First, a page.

2010 Jaguar XK

2010 Jaguar XK

I’m an intrepid sort of test driver. And not how you think.

I try very hard not to get arrested testing the limits of a car’s performance on public roads. (More on that below.)

Rather, I test the limits of reason since, as an avid cyclist, and journalist on that subject, too, I’m often taking all sorts of liberties trying to squeeze bicycles into cars never designed to accommodate them.

I’ve strapped a bike frame into the front passenger seat of a Porsche Cayman (wrapped in a beach towel, both wheels off the bike, the latter stuffed into the front boot); I’ve done similar tricks with a Miata and a Honda S2000.

Here, with the XKR, I soon discovered that there was no way to wedge a bike frame through the narrow passenger door opening without risking trim damage or leather ruptures. And forget the back pair of perches—there’s room enough there for groceries or soft sided luggage but not a giant triangle of metal. The hatch? I’d ruled it out initially because it just looked too small but decided to see if the bike would pretzel inside and on the first go, like some amazing trick of origami, it easily slid into place, both wheels off and stacked on top of the frame, and after some slight fiddling the hatch snapped shut.

A 510-hp daily driver

This was an aspect of pragmatism to the Jag I’d never expected.

Yes, it was already clear this was one hell of a fast car. The 510-hp supercharged V-8 is stupendous, capable of racing the Jag to 70 mph in second gear just before redline. And, yep, it’s a flexible engine, too, with peak torque (461 lb-ft) slamming home at a mere 2,500 rpm, allowing both beyond-brisk acceleration (other sites report 60 mph in four seconds flat, which is easily believable in my experience with the car), and reasonably muted highway runs at low revs, plenty of passing mustard headily and readily on tap.

Also, the ZF-derived HP paddle shift six-speed autobox is snappy—it’s also tuned for BMWs  by the way—and rivals Tiptronic Audis for quick downshifts (it doesn’t match that company’s clutchless manuals unfortunately). There’s more to the XKR than a slick driveline, though. This Jag features the company’s latest adaptive suspension. It ensures an always fluid-feeling, but never over-buttered ride because its sensors monitor the car’s position, roll, yaw, steering angle and so forth 100 times per second, ensuring reasonable comfort, despite massive optional 20-inch tires (30-series front, 35-series rear). Cruise slow and easy and this GT is as calm as a sleeping house cat. Find a little-trafficked (see that note at the top of this column) set of darkly lit switchbacks to tear up and the suspension is locked tight, with little body roll and very accurate, if light-touch steering. The XKR’s limits are close to astonishing, with Car and Driver reporting .92g on the skid pad. Driver control is simply superb, allowing a tick through of turn-in and track-out points on my favorite road as precise—and faster—than I can achieve with much smaller, lighter and less robustly powered machines, a real tribute to the very balanced suspension.

And what the hell, the XKR’s pragmatic, too.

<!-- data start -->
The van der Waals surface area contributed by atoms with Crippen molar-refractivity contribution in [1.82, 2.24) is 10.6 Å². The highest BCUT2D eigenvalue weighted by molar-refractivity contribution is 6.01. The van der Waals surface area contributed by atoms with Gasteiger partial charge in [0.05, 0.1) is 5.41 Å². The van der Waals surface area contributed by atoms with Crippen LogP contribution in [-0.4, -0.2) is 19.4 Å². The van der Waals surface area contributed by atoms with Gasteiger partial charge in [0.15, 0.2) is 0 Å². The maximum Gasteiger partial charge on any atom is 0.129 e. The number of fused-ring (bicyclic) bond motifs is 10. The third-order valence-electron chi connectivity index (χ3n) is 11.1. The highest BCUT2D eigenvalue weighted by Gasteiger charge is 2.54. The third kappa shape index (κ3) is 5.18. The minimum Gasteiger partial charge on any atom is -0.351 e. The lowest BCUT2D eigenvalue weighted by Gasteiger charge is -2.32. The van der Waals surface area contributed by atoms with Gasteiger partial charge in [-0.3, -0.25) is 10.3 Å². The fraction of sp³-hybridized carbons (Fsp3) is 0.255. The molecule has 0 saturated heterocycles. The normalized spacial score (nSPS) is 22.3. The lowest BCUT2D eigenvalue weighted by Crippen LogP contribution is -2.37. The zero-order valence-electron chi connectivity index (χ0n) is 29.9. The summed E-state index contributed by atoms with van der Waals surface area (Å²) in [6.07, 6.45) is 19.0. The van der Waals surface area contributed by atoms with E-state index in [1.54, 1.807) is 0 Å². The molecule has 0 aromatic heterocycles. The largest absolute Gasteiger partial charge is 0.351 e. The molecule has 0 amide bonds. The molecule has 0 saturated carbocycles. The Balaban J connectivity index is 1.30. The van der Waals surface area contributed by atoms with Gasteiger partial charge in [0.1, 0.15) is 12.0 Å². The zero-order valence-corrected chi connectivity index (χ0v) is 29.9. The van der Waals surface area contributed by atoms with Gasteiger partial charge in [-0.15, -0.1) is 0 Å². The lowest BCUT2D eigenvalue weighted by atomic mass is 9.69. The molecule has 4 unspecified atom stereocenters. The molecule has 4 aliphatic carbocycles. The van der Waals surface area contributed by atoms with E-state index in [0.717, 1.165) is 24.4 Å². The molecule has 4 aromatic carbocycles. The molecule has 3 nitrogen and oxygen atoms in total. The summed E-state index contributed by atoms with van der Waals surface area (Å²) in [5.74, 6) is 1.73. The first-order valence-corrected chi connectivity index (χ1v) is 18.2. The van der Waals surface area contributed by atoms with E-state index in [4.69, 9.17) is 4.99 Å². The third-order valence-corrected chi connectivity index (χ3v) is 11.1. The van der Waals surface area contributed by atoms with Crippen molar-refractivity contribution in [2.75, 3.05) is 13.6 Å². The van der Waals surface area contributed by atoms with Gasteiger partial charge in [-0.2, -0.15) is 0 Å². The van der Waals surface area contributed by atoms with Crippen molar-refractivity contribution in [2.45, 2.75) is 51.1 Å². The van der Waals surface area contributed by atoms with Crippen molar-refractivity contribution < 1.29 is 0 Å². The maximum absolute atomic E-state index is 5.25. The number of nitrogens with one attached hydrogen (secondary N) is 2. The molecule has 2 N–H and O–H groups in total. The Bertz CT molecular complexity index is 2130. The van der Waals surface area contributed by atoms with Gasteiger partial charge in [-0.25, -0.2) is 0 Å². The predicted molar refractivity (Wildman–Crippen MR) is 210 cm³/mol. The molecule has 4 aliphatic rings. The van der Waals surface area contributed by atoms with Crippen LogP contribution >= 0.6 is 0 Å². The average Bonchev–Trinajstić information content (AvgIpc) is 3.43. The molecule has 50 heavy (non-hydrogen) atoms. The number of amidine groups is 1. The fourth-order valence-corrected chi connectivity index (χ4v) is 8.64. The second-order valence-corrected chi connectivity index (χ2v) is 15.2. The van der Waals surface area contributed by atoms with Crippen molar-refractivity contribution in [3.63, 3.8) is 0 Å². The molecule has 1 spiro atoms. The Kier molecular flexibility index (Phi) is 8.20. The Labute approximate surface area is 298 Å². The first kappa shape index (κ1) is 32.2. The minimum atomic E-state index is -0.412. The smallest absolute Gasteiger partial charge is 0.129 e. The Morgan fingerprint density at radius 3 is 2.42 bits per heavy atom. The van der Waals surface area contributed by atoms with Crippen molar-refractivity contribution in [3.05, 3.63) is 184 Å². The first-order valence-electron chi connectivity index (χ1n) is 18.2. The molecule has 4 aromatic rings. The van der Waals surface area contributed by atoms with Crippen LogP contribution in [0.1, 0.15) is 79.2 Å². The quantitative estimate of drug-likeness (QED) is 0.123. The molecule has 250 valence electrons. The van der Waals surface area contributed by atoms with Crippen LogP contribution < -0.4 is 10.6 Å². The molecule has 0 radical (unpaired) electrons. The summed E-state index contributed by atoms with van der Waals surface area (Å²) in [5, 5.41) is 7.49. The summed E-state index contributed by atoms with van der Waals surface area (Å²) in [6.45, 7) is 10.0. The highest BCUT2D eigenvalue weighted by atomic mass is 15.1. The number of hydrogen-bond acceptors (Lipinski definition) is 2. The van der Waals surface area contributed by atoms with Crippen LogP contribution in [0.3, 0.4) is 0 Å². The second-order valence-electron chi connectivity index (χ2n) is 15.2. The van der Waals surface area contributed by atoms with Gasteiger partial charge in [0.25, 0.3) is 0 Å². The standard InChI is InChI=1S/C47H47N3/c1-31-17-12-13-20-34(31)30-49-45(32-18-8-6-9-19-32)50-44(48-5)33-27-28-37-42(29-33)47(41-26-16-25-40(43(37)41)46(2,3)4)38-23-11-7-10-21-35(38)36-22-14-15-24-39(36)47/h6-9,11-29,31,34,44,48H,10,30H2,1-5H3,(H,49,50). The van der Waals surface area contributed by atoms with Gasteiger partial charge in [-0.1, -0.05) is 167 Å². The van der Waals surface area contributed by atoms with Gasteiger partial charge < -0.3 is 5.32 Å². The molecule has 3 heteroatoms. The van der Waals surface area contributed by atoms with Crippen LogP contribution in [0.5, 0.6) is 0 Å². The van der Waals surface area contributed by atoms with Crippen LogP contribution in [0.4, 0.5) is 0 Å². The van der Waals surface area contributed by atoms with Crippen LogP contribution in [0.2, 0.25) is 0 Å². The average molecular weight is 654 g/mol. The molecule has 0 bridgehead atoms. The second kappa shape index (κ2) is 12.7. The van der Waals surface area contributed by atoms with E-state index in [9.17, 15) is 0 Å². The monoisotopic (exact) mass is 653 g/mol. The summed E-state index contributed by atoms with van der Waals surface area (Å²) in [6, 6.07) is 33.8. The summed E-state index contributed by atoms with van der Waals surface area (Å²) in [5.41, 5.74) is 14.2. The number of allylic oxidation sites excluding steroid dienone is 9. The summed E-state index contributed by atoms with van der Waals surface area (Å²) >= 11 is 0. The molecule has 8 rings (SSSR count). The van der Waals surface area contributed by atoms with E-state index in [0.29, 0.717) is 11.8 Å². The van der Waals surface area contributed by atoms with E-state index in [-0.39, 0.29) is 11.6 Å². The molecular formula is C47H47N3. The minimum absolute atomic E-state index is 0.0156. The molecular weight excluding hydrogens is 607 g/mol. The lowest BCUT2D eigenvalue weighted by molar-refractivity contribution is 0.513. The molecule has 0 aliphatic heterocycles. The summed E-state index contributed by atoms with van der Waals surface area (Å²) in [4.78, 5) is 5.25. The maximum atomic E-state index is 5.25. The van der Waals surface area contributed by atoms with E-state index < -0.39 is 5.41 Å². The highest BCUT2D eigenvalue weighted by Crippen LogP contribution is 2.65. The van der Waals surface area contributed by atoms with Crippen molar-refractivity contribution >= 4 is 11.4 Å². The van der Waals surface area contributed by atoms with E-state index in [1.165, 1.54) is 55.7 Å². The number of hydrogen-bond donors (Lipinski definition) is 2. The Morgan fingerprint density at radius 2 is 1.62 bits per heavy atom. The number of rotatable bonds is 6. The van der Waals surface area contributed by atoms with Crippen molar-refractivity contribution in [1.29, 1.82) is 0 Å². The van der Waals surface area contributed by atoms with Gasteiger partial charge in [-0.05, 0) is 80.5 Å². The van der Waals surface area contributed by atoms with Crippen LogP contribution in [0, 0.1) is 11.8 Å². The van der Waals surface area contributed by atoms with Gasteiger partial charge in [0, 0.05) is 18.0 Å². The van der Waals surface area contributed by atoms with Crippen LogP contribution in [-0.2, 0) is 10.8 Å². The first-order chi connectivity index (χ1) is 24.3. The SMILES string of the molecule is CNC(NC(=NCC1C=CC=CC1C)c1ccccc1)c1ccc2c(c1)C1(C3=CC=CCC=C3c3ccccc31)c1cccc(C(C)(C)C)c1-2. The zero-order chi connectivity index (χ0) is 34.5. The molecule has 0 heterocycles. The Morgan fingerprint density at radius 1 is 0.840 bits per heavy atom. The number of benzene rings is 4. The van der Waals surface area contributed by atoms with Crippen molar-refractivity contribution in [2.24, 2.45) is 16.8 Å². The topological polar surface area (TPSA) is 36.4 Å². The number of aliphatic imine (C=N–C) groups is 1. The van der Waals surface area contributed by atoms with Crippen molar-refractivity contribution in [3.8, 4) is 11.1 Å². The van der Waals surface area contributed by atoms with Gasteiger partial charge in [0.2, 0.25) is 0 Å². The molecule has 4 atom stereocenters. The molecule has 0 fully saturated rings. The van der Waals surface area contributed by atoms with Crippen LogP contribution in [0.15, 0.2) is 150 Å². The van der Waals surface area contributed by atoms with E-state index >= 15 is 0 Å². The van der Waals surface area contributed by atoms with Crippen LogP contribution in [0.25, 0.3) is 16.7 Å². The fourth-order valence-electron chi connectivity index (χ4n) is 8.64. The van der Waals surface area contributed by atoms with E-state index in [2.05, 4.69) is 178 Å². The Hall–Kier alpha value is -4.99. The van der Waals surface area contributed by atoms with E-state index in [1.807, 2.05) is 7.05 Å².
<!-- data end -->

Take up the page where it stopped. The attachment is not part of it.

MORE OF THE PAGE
Why care if a $96,000 sports car also features decent utility and livability? True, one doesn’t hunt down Mercedes’ AMG SL63 or BMW’s M6 thinking first, or even second or third about pragmatic features.

But these cars are GT’s, unlike say, the Lamborghini Gallardo, which is a pure track machine with all pretense of daily driving toil sacrificed on the throne of performance, with barely enough room for a brief case, let alone luggage.

By contrast, the joy of a great GT is that it truly can be a daily driver. A good one, like a Porsche 911 Carrera S, or this beautiful Jaguar, is so flexible, from easy-to-ply transmissions to cockpits big enough for overnight bags and even a set of golf clubs, that its owner would take great joy in using it as frequently as any Toyota Camry.

This ain't no Camry

Inside and out, the XKR says “sex.” Women, especially, look longingly at this car. I’d like to think they were looking at me, but it was the car. Men, consistently, think it’s something else. Those somewhat in the know are sure it’s an Aston. Those who drive pickups think it’s a Ferrari. Everyone thinks it’s hot. Jaguar  manages a sly dance with the XKR; it’s more aggressive than the XF and has plenty of chrome, for instance, on the window surrounds, but in a dark hue, like a gorgeous midnight navy, the car looks purely elegant, not bad-boy mean. Some might think all Jags are “chic cars” but here the company has found universal appeal. And that’s even before you climb inside.

The cabin is deeply luxurious, with lovely details like knurled roller knobs for vent and steering-wheel audio controls, chromed buttons for the 10-way front seats (or optional 16-way seats), and saddle-stitching on the leather seats and door inserts. White-lit gauges are clean and sharp, like a pair of chronograph watch faces, but the touch-screen nav system is a little fussy and unfortunately the detail level of the mapping on rural roads is poor, which is ironic since this is when you’d most need granular information. Still, these are very fine quarters, elegant and relaxed and very much what Jaguar should be aiming for as it moves away from former owner Ford towards a niche that isn’t quite like its German, English and Italian luxo rivals.

They would seem to have nailed it, making a car that’s as premium feeling inside and out as an Aston Martin V8 Vantage, but one that’s significantly less expensive, more pragmatic and easier to drive and, given a more ubiquitous dealer network, easier to own as well.